Music teacher Katherine Kovalsky from Royal Palm Beach Elementary School won the William T. Dwyer Award for Excellence in Education in the Elementary Education category at a ceremony held Tuesday, May 10 at the Kravis Center for the Performing Arts.
Kovalsky attended the ceremony along with 28 other Dwyer Award finalists, not expecting to win one of the prestigious awards.
“This was my first time nominated, and I was a first-time finalist,” Kovalsky said. “[The judges] said it was exceedingly rare to be a first-time nominee and first-time finalist. I was blown away in that moment. At the panel interview, the first question they asked was, ‘What would you do if you weren’t a music teacher?’ and without missing a beat, I told them that I would have a huge identity crisis because that is what I was called to do.”
Kovalsky has been at Royal Palm Beach Elementary School for three years and said she was honored just to be nominated by her school. The process at her school is based on a faculty-wide vote, and she was chosen by her peers to be nominated for the Dwyer Award in Elementary Education. The process is daunting and includes everything from references to written essays.
“That was the most humbling part of it all. My personal belief is that none of what happens to us happens without the lord’s provision in our life, and I know that. I told the judges this,” she said. “I can remember where I was, who I was with, the scenery, everything when God called me to be a music teacher. I was 17 years old in a car on my way to a baseball game at Mississippi State University with my dad and grandparents like it was yesterday. Thinking back to that moment, and then 14 years later and being in this moment and thinking about the journey leading up to it — I can see his hand in everything.”
Kovalsky stressed the important role the school’s leadership played in her growth and success as an educator and gave specific credit to the support of Principal Tracy Ghettie and Assistant Principal Cristina Fong.
“Ms. Ghettie is the most amazing principal on this planet. I was brand new, and she was like, ‘I want to feature your music groups.’ Moving to Royal Palm Beach has changed my career and my life. I don’t think I would have grown as an educator had I not been in an environment that nurtured creativity and leadership and risk-taking. I have a wild idea, and she says, ‘Yeah, let’s go for it.’”
Kovalsky recently earned her master’s degree in music education from the University of Florida while simultaneously teaching and raising a newborn. She earned her undergraduate degree from the University of Montevallo in her home state of Alabama. This is also where she met her musical husband, Alex, who hails from Florida.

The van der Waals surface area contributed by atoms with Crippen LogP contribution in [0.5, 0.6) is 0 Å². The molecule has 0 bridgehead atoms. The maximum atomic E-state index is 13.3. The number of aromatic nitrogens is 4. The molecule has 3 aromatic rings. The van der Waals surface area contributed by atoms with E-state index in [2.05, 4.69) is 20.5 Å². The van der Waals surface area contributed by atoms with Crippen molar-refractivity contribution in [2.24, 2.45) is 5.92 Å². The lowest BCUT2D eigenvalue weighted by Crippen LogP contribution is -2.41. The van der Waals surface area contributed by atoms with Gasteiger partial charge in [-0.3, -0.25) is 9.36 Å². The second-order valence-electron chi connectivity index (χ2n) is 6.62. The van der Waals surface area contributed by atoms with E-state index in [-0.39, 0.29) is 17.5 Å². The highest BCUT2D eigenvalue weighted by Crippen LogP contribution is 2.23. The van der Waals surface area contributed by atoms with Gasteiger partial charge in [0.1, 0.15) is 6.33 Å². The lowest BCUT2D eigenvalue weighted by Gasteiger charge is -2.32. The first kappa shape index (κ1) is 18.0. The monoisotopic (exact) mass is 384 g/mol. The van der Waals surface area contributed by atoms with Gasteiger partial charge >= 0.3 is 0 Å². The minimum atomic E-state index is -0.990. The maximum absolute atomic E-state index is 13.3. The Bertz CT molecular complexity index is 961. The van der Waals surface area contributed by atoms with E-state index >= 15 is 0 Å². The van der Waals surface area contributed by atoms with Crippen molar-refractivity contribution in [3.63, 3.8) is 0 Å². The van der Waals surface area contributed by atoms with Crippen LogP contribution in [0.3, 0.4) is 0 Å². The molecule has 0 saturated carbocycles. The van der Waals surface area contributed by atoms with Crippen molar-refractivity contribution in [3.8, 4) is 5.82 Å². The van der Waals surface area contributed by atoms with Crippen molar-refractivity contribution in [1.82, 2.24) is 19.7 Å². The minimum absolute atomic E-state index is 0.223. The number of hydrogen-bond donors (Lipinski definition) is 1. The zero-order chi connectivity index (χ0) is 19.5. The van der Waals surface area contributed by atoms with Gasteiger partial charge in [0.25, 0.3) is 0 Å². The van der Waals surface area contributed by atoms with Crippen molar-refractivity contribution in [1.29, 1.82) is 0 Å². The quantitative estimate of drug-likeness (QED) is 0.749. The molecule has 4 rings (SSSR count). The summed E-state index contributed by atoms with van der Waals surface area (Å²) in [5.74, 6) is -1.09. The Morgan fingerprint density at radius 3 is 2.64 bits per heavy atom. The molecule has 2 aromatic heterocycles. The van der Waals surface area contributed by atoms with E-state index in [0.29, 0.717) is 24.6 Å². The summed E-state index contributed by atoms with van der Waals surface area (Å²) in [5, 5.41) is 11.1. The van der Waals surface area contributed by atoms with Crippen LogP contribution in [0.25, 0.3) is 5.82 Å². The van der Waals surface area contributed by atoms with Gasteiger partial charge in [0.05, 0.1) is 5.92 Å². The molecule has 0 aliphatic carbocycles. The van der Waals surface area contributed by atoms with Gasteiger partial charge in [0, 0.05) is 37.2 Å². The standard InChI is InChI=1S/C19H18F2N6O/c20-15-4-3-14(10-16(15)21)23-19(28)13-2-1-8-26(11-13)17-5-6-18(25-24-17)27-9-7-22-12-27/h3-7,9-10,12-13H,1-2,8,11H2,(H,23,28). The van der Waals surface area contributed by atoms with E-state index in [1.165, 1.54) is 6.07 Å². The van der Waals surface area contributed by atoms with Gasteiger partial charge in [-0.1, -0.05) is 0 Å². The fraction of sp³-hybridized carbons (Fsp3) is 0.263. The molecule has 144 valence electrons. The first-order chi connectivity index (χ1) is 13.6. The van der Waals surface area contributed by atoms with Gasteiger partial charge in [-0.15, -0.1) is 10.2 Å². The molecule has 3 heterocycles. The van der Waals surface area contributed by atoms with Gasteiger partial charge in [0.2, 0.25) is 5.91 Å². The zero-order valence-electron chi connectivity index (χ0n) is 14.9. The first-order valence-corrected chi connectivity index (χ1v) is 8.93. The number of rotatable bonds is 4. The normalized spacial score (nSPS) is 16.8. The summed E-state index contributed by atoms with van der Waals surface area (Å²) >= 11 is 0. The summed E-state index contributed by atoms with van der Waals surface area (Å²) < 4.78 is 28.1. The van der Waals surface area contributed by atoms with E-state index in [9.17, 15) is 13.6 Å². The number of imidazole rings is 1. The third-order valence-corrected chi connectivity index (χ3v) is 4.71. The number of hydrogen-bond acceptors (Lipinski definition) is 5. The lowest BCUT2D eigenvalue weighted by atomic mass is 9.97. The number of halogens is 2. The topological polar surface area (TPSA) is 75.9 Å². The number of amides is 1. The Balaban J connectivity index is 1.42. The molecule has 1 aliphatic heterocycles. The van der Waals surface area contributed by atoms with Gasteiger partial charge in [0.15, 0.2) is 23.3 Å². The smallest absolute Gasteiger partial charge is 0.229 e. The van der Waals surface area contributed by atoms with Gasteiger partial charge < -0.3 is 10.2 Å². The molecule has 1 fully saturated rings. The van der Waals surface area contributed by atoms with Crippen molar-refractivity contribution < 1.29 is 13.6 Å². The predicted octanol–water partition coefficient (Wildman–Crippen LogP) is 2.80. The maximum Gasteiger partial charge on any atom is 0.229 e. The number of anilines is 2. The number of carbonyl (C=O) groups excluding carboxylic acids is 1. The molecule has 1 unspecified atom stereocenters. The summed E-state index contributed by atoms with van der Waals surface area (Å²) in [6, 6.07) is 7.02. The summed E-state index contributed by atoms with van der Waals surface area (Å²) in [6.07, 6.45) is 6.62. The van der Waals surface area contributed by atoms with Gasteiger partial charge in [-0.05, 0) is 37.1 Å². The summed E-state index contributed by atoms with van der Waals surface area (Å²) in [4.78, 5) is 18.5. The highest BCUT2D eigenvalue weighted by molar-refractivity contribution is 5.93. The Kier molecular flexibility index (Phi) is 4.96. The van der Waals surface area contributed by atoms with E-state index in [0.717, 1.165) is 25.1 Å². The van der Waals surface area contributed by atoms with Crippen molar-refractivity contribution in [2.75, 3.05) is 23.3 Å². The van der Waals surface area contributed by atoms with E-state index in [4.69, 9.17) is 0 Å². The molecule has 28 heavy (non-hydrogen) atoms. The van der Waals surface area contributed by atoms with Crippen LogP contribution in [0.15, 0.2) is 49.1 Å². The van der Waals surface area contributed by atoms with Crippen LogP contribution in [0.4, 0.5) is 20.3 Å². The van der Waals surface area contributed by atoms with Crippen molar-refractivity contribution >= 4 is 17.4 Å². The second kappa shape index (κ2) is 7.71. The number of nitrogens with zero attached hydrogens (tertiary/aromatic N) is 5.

“My primary instrument is the clarinet. I picked up a bassoon in high school and played that in college. I also play a little bit of saxophone and flute,” said Kovalsky, adding that woodwind instruments and voice are her forte.
Kovalsky is a member of Espressivo, a semi-professional choir in Palm Beach County.
“I started singing with them in 2014. It is my passion project, and everybody in that group has poured into me,” she said. “That ensemble gives me life. If I were the busiest person on the planet — that rehearsal on Mondays is the one thing that I would never give up.”
According to the Economic Council of Palm Beach County, which oversees the Dwyer Awards program, the purpose of the awards is to recognize outstanding educators from public and private schools in Palm Beach County. Winners are judged by nearly 100 business leaders in the area and receive $3,500, along with a crystal flame award. The remaining finalists receive a $500 check and a framed certificate of recognition.
The Dwyer Awards are presented in seven categories: Grow Up Great/Early Learning Education, Elementary Education, Middle School Education, High School Education, Student Advancement/Career Education, Special Programs and STEM Education. Each category is narrowed down from hundreds of nominees to 28 finalists — four in each category.
Aside from Kovalsky, other local finalists were Cathy Eckstein of Wellington Elementary School in Early Learning Education; Jennifer Allen of Wellington Elementary School in Elementary Education; Lisa Welz of Emerald Cove Middle School in Middle School Education; Steven Gordon of Western Pines Middle School in Special Programs; Laura Arena of Elbridge Gale Elementary School and Caroline Westervelt of Western Pines Middle School in STEM Education; and Ted Glipits of Wellington High School in Career Education.
The 2022 Dwyer Awards were presented by the Hanley Foundation. Learn more at www.economiccouncilpbc.org/dwyerawards.